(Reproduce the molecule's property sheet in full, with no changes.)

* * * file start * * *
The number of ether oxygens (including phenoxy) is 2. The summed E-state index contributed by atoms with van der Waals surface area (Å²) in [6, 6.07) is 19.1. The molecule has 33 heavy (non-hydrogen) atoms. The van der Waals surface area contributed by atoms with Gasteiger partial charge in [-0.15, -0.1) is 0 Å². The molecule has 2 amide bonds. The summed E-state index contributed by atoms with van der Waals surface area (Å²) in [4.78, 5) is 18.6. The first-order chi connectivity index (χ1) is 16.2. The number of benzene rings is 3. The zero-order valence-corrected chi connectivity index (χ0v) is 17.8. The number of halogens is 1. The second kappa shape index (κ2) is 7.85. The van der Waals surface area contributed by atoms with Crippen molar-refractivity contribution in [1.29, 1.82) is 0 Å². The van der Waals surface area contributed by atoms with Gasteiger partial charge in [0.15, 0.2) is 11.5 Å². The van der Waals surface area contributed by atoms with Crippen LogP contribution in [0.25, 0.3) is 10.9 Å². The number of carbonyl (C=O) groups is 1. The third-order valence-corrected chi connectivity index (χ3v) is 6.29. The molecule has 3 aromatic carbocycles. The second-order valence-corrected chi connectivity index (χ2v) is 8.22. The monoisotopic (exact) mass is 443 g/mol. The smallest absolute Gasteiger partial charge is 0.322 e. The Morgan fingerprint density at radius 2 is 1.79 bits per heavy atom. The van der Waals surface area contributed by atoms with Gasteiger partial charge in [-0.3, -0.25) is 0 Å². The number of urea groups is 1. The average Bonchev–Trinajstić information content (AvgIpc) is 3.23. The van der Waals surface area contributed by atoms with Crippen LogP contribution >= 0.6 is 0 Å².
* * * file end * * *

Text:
The number of ether oxygens (including phenoxy) is 2. The summed E-state index contributed by atoms with van der Waals surface area (Å²) in [6, 6.07) is 19.1. The molecule has 33 heavy (non-hydrogen) atoms. The van der Waals surface area contributed by atoms with Gasteiger partial charge in [-0.15, -0.1) is 0 Å². The molecule has 2 amide bonds. The summed E-state index contributed by atoms with van der Waals surface area (Å²) in [4.78, 5) is 18.6. The first-order chi connectivity index (χ1) is 16.2. The number of benzene rings is 3. The zero-order valence-corrected chi connectivity index (χ0v) is 17.8. The number of halogens is 1. The second kappa shape index (κ2) is 7.85. The van der Waals surface area contributed by atoms with Crippen molar-refractivity contribution in [1.29, 1.82) is 0 Å². The van der Waals surface area contributed by atoms with Gasteiger partial charge in [0.15, 0.2) is 11.5 Å². The van der Waals surface area contributed by atoms with Crippen LogP contribution in [0.25, 0.3) is 10.9 Å². The number of carbonyl (C=O) groups is 1. The third-order valence-corrected chi connectivity index (χ3v) is 6.29. The molecule has 3 aromatic carbocycles. The second-order valence-corrected chi connectivity index (χ2v) is 8.22. The monoisotopic (exact) mass is 443 g/mol. The smallest absolute Gasteiger partial charge is 0.322 e. The Morgan fingerprint density at radius 2 is 1.79 bits per heavy atom. The van der Waals surface area contributed by atoms with Gasteiger partial charge in [-0.3, -0.25) is 0 Å². The number of urea groups is 1. The average Bonchev–Trinajstić information content (AvgIpc) is 3.23. The van der Waals surface area contributed by atoms with Crippen LogP contribution >= 0.6 is 0 Å².